It’s November, and in the United States, that means it’s officially “The Holiday Season” (even though I’ve seen Christmas decor available in my local stores for months now). November is the month in which we celebrate Thanksgiving as a national holiday. We’re supposed to be practicing and expressing gratitude this month, and yet, in the wake of all the recent upheavals, it can be difficult to find anything to be grateful for. Plus, all the familiar and societal expectations to show how thankful you are (what I call “performative gratitude”) can make it even harder to feel anything other than resentment.

I’m a 43 year old woman and I’m done with Thanksgiving. I’m a recently divorced single mother, so it’s my job alone to continue the traditions and make the magic of the holidays happen and, frankly, I’m not sure I can…specifically not a day of giving thanks. 

The Stress & Superficiality of Modern Thanksgiving Rituals

Let’s review what Thanksgiving means to much of the white, middle-class, suburban population of the United States: I remember learning/being indoctrinated about Thanksgiving my very first year of school. We’d trace our hands to make turkeys and create “Pilgrim and Indian” costumes out of construction paper. We’d put on little skits for our parents and go back to the classrooms to enjoy a potluck of Thanksgiving foods. [Cultural appropriation wasn’t widely considered offensive back then and it wasn’t until high school that I learned about the horrors indigenous people suffered at the hands of my white ancestors. My children were raised with a better understanding of white privilege and intersectionality of cultures than I was.]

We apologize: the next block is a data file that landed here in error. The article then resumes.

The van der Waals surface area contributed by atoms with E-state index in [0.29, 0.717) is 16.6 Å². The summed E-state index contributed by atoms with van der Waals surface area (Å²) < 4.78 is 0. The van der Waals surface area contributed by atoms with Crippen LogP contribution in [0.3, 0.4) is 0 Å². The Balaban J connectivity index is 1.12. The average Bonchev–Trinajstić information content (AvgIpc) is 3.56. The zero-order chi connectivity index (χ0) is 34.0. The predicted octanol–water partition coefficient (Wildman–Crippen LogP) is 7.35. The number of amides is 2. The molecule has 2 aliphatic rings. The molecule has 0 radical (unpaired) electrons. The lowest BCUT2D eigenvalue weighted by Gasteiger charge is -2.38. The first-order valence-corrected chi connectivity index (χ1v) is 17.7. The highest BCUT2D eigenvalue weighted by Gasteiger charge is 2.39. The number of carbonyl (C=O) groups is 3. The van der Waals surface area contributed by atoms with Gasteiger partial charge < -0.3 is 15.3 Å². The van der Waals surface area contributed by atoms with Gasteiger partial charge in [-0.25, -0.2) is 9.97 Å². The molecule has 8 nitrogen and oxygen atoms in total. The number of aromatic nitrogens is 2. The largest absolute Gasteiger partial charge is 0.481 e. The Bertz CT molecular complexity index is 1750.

Thanksgiving in my family meant the women would wake up early and spend a lot of time preparing a feast of turkey with stuffing and mashed potatoes, while the men would sit around and watch football—first at our local high school, then for the rest of the day on TV. Some families would attend a parade in the morning. The big meal would happen and as soon as it was cleaned up (by the women, of course), all attention would turn to Black Friday sales. 

Did I sum up your experience, too? It’s uncannily similar for so many. We all strive for this Norman Rockwell version of perfection. But why?

In the digital age, perfection has set the stakes high. Thanksgiving is the day we all want to highlight our lives through an Instagram filter. It’s not enough to have (the right) food, but it also needs to be prepared in a specific way. It needs to be on a table that is surrounded by smiling, happy faces. It needs to be in a home that looks like HomeGoods and smells like White Barn candles. Really awesome families even seem to wear color-coordinated clothes and have family portraits done on their perfectly blanketed lawn of colorful leaves. We are encouraged to do month-long “gratitude challenges” on social media designed to allow for low-key humble bragging about how fabulous our lives are.